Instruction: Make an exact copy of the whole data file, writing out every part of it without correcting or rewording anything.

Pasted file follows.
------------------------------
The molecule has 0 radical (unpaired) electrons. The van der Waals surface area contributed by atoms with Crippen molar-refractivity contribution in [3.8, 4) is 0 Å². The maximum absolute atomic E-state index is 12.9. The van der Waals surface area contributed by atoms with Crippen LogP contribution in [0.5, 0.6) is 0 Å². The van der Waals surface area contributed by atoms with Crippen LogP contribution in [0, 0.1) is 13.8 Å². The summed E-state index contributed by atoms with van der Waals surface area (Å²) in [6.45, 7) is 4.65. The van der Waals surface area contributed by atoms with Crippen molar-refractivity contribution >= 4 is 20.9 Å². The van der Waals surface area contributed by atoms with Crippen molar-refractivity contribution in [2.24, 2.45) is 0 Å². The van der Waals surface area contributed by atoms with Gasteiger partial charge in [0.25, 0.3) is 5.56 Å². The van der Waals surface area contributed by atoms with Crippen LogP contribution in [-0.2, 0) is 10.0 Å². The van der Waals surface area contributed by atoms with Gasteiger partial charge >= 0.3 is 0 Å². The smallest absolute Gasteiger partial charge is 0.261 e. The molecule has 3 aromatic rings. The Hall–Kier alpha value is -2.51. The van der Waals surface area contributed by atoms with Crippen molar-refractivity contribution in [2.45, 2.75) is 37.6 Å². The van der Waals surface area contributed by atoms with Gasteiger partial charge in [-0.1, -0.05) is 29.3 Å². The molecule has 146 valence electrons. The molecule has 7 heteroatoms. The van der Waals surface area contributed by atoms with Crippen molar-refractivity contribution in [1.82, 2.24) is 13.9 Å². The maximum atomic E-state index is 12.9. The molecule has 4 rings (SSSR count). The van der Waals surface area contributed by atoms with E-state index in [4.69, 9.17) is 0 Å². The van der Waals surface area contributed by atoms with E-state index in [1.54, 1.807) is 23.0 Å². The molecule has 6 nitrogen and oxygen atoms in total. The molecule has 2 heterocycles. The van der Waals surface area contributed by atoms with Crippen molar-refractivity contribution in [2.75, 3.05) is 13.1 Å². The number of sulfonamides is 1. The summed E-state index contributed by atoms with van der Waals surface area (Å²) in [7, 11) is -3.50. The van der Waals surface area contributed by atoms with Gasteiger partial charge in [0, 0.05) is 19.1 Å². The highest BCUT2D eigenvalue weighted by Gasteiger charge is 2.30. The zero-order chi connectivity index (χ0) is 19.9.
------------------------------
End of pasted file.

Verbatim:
The molecule has 0 radical (unpaired) electrons. The van der Waals surface area contributed by atoms with Crippen molar-refractivity contribution in [3.8, 4) is 0 Å². The maximum absolute atomic E-state index is 12.9. The van der Waals surface area contributed by atoms with Crippen LogP contribution in [0.5, 0.6) is 0 Å². The van der Waals surface area contributed by atoms with Crippen LogP contribution in [0, 0.1) is 13.8 Å². The summed E-state index contributed by atoms with van der Waals surface area (Å²) in [6.45, 7) is 4.65. The van der Waals surface area contributed by atoms with Crippen molar-refractivity contribution >= 4 is 20.9 Å². The van der Waals surface area contributed by atoms with Crippen molar-refractivity contribution in [2.24, 2.45) is 0 Å². The van der Waals surface area contributed by atoms with Gasteiger partial charge in [0.25, 0.3) is 5.56 Å². The van der Waals surface area contributed by atoms with Crippen LogP contribution in [-0.2, 0) is 10.0 Å². The van der Waals surface area contributed by atoms with Gasteiger partial charge >= 0.3 is 0 Å². The smallest absolute Gasteiger partial charge is 0.261 e. The molecule has 3 aromatic rings. The Hall–Kier alpha value is -2.51. The van der Waals surface area contributed by atoms with Crippen molar-refractivity contribution in [2.45, 2.75) is 37.6 Å². The van der Waals surface area contributed by atoms with Gasteiger partial charge in [-0.1, -0.05) is 29.3 Å². The molecule has 146 valence electrons. The molecule has 7 heteroatoms. The van der Waals surface area contributed by atoms with Crippen molar-refractivity contribution in [1.82, 2.24) is 13.9 Å². The maximum atomic E-state index is 12.9. The molecule has 4 rings (SSSR count). The van der Waals surface area contributed by atoms with E-state index in [4.69, 9.17) is 0 Å². The van der Waals surface area contributed by atoms with E-state index in [1.54, 1.807) is 23.0 Å². The molecule has 6 nitrogen and oxygen atoms in total. The molecule has 2 heterocycles. The van der Waals surface area contributed by atoms with Crippen molar-refractivity contribution in [2.75, 3.05) is 13.1 Å². The number of sulfonamides is 1. The summed E-state index contributed by atoms with van der Waals surface area (Å²) in [7, 11) is -3.50. The van der Waals surface area contributed by atoms with Gasteiger partial charge in [0, 0.05) is 19.1 Å². The highest BCUT2D eigenvalue weighted by Gasteiger charge is 2.30. The zero-order chi connectivity index (χ0) is 19.9.